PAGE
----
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The Squaring of the Circle: journal article

Subsidy Control Under the UK-EU Trade and Cooperation Agreement

Totis Kotsonis

European State Aid Law Quarterly, Volume 20 (2021), Issue 1, Page 15 - 29

The article provides an overview of the subsidy control commitments under the TCA and considers their implications for UK subsidy control regulation. Issues considered in this context include the extent to which TCA subsidy control differs from EU State aid rules and what additional flexibilities this might offer. Consideration is also given to the remedies available to interested parties with concerns about the grant of a subsidy, the inter-Party dispute resolution mechanisms, the availability of unilateral trade defence measures, as well as the question of the different levels of harm to trade or investment for which different TCA provisions provide. The article also highlights certain areas which require further attention, including the fact that the current UK subsidy control regime is not concerned with the potentially competition distortive effects of a subsidy on the UK internal market. Separately, the article considers the question of whether the absence of a prior notification requirement has an impact on the effectiveness of the UK subsidy control system. Keywords: subsidy control; UK; TCA; level playing field; trade; Brexit


The Design of Enforcement Institutions: journal article

Lessons from the UK’s New State Aid Control Regime

Phedon Nicolaides

European State Aid Law Quarterly, Volume 20 (2021), Issue 3, Page 370 - 383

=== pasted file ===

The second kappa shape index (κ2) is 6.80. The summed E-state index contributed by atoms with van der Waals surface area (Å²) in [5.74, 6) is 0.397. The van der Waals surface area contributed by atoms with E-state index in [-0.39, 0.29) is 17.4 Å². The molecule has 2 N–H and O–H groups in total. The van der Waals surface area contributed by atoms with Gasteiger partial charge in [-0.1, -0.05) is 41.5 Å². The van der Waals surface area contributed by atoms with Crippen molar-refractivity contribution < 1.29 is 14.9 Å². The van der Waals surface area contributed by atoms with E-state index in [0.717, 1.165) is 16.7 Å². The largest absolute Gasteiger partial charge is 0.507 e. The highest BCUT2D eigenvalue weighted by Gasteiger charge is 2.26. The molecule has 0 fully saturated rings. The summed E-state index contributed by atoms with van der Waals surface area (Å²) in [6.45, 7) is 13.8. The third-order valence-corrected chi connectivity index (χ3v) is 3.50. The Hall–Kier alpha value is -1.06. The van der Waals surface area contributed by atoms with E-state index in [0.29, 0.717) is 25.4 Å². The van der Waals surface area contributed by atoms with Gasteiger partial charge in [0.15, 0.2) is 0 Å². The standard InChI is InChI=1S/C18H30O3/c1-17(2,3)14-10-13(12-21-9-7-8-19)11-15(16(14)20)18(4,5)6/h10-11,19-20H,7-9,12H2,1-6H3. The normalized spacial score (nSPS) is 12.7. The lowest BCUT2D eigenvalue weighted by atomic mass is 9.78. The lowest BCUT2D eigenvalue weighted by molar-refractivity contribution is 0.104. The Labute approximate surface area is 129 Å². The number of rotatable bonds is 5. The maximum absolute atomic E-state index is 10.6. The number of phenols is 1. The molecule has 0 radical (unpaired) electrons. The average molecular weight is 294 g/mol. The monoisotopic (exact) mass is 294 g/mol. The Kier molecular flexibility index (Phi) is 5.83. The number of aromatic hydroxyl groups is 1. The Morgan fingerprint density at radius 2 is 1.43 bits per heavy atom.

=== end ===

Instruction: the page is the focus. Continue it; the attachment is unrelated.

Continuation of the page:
Now that the UK is no longer a member of the European Union it has to substitute the EU system of State aid control with its own system for the control of subsidies. Brexiters have argued that this presents a unique opportunity to the UK to design a system that is less cumbersome and more effective than that of the EU. This article examines how the draft Subsidy Control Bill intends to address the three problems of the design of institutions responsible for the control of State aid or subsidies; ie the problems of discovery, assessment and enforcement. If finds that, by comparison to the EU system, the proposed UK system seems to grant more leeway to public authorities and to impose fewer formal requirements but also to require assessment of most subsidies by the Competition and Markets Authority (CMA). At the same time, the greater leeway creates more uncertainty about the conformity of subsidies with the various principles laid down in the Subsidy Control Bill. The Bill also leaves several issues unclear, especially with regard to the status of subsidies which are not referred to the CMA or subsidies which are granted contrary to CMA recommendations. The powers of the CMA are certainly more limited than those of the Commission. Keywords: EU-UK Trade and Cooperation Agreement; UK Subsidy Control Bill; State aid regime; Competition and Markets Authority; Competition Appeal Tribunal.


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